We noticed that curves that were particularly bad for the 90 degree at the low OD range (like vials 0, 2, and 14) were excellent at low OD for the 135 degree PD. Vials that the 90 degree PD is able to measure at low ODs (like vial 8) seem to have 135 degree values that are already being pushed into the regime where the signal is decreasing as density increases, meaning the scattering signal is saturated for that angle.

@bgwong can correct me if I get some of this incorrect, but from my understanding, increasing the value of the resistor pack means that less current (or a smaller signal) is able to generate a larger voltage drop on the ADC (up to 3.3 V - 0.6 V dropped across the diode). This means that you can get really good signal from less photons hitting the detector. This is why the NBT paper used a larger resistor pack (10M) with a lower LED power (2125). The problem is that you can saturate the signal rather quickly as the voltage will not increase over the bias voltage on the PD minus the drop over the PD. So in the new setups we’ve been trying, we use smaller resistor packs with more LED to try and get a larger dynamic range.I think now we are seeing not the sensor saturating, but the light scattering from the cells saturating, which is kind of cool. By having the dual angle/resistor pack, it’s possible to get really nice data from lower OD cultures via the 135 degree photodiode, while still being able to measure higher ODs with the 90 degree and shift in the 135 from sensing scattering to being blocked out.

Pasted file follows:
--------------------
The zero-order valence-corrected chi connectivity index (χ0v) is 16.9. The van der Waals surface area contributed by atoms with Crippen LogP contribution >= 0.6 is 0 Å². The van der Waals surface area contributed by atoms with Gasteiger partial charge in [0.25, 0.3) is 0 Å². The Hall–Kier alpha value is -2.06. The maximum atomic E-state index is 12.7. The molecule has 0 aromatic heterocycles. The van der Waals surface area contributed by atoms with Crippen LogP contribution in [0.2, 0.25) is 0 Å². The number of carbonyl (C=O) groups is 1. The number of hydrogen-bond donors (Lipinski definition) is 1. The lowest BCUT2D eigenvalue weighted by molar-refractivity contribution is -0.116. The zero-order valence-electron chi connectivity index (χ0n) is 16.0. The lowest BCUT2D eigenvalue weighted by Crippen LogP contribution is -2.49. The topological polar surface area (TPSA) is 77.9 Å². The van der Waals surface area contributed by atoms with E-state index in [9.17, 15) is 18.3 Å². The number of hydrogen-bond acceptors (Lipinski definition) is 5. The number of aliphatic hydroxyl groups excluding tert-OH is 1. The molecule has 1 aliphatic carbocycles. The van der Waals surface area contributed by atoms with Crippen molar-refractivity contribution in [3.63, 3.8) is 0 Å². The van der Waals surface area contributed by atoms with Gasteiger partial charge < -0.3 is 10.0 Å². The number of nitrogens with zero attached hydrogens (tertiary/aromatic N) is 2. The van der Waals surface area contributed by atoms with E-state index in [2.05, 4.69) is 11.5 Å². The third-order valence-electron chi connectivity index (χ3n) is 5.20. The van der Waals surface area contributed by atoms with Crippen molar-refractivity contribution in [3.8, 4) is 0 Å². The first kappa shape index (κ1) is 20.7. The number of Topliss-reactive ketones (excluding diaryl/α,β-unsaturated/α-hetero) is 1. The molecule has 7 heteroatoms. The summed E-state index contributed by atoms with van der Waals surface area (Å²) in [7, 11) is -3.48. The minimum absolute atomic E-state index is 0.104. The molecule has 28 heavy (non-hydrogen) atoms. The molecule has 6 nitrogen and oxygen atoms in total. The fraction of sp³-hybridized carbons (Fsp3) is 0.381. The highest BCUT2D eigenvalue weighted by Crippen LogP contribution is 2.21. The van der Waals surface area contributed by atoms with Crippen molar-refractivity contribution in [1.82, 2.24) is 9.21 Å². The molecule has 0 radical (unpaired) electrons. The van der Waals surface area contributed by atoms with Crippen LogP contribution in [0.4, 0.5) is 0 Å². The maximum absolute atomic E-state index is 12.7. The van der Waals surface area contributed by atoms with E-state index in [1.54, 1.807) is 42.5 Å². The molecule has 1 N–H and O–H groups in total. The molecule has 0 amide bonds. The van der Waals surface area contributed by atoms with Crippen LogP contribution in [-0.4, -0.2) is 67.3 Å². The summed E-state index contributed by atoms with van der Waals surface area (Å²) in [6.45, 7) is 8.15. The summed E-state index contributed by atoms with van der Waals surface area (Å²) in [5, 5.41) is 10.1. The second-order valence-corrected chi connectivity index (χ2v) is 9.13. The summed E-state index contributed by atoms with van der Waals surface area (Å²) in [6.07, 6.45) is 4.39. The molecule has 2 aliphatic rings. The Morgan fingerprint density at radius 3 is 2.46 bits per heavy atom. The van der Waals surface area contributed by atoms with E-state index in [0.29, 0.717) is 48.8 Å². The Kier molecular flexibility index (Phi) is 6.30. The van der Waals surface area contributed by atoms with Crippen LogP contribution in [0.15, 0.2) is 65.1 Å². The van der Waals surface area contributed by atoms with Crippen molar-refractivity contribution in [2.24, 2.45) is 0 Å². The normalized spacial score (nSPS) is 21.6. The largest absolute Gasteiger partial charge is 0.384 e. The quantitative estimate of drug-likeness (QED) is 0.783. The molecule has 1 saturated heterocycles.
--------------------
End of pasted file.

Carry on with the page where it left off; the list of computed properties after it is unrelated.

Going forward
There are a few options here that anyone can do with their units. The first is to go the NBT route - tune the LED power and resistor pack to give a range that works for whatever system being studied. A resistor pack of 10M and LED power of 2125 at 135 degrees gives pretty good results for most vials from OD 0.0 0.7, give or take a few tenths depending variability in the LED, PD, and their relative positions in the 3d printed part. You could also use the 90 degree PD if you’d like to explore higher ODs, but you might lose some of the lower end accuracy, which might not matter too much depending on the application.

@cmancuso and I also discussed possibly using both PDs in conjunction to determine the OD of the culture. The simplest way to do this would be to select the curve that has the steepest slope at the value being measured. This could introduce noisy measurements at points where the slopes are nearly identical or switching between the curves if they do not exactly align. There could be a way to weight the predicted OD from each curve based on their relative slopes, but we’d need to test this out to see how it would work in practice.

Also, as @bgwong mentioned we could use a 3d surface fit, but again this would need to be tested out to really see if it will work. I uploaded my calibration data here. You need to use the new version of the calibration script here. I’ll update the link when it’s merged to the main branch. The script takes an argument --3d if you want to plot in 3d using both 135 and 90 degree measurements.

I’m really not sure about the feasibility of using a 3d surface fit for calibrations, I think there might be a clever way to maybe using some machine learning methods to use both the 90 and 135 data to determine OD. Maybe @mgalardini could chime in here.